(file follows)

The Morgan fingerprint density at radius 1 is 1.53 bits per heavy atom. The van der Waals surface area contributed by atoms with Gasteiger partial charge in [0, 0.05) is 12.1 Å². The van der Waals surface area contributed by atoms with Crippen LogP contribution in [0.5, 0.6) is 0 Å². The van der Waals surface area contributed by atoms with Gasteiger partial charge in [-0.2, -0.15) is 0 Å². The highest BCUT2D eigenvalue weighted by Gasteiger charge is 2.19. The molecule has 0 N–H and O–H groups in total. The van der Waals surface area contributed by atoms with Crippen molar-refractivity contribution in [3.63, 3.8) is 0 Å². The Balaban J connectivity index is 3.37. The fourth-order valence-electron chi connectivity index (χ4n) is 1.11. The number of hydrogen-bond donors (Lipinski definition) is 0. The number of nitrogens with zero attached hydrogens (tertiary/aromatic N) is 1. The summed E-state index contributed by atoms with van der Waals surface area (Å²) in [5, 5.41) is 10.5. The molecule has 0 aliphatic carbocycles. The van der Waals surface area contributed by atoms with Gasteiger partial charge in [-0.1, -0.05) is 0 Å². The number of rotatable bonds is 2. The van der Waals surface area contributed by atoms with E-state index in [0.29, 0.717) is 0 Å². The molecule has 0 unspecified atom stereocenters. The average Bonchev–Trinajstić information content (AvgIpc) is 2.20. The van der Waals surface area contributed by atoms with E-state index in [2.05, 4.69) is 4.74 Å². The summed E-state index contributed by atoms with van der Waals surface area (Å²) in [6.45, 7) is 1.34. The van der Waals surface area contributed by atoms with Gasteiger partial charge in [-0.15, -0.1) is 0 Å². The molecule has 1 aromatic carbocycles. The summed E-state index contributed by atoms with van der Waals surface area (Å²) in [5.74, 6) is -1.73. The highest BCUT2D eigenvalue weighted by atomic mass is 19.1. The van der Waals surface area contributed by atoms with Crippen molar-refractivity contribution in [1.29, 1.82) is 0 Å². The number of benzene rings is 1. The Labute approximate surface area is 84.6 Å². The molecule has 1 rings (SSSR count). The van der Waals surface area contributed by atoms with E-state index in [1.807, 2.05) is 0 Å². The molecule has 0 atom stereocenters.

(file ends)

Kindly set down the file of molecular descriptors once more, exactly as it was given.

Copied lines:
The Morgan fingerprint density at radius 1 is 1.53 bits per heavy atom. The van der Waals surface area contributed by atoms with Gasteiger partial charge in [0, 0.05) is 12.1 Å². The van der Waals surface area contributed by atoms with Crippen LogP contribution in [0.5, 0.6) is 0 Å². The van der Waals surface area contributed by atoms with Gasteiger partial charge in [-0.2, -0.15) is 0 Å². The highest BCUT2D eigenvalue weighted by Gasteiger charge is 2.19. The molecule has 0 N–H and O–H groups in total. The van der Waals surface area contributed by atoms with Crippen molar-refractivity contribution in [3.63, 3.8) is 0 Å². The Balaban J connectivity index is 3.37. The fourth-order valence-electron chi connectivity index (χ4n) is 1.11. The number of hydrogen-bond donors (Lipinski definition) is 0. The number of nitrogens with zero attached hydrogens (tertiary/aromatic N) is 1. The summed E-state index contributed by atoms with van der Waals surface area (Å²) in [5, 5.41) is 10.5. The molecule has 0 aliphatic carbocycles. The van der Waals surface area contributed by atoms with Gasteiger partial charge in [-0.1, -0.05) is 0 Å². The number of rotatable bonds is 2. The van der Waals surface area contributed by atoms with E-state index in [0.29, 0.717) is 0 Å². The molecule has 0 unspecified atom stereocenters. The average Bonchev–Trinajstić information content (AvgIpc) is 2.20. The van der Waals surface area contributed by atoms with E-state index in [2.05, 4.69) is 4.74 Å². The summed E-state index contributed by atoms with van der Waals surface area (Å²) in [6.45, 7) is 1.34. The van der Waals surface area contributed by atoms with Gasteiger partial charge in [-0.15, -0.1) is 0 Å². The molecule has 1 aromatic carbocycles. The summed E-state index contributed by atoms with van der Waals surface area (Å²) in [5.74, 6) is -1.73. The highest BCUT2D eigenvalue weighted by atomic mass is 19.1. The van der Waals surface area contributed by atoms with Crippen molar-refractivity contribution in [1.29, 1.82) is 0 Å². The number of benzene rings is 1. The Labute approximate surface area is 84.6 Å². The molecule has 1 rings (SSSR count). The van der Waals surface area contributed by atoms with E-state index in [1.807, 2.05) is 0 Å². The molecule has 0 atom stereocenters.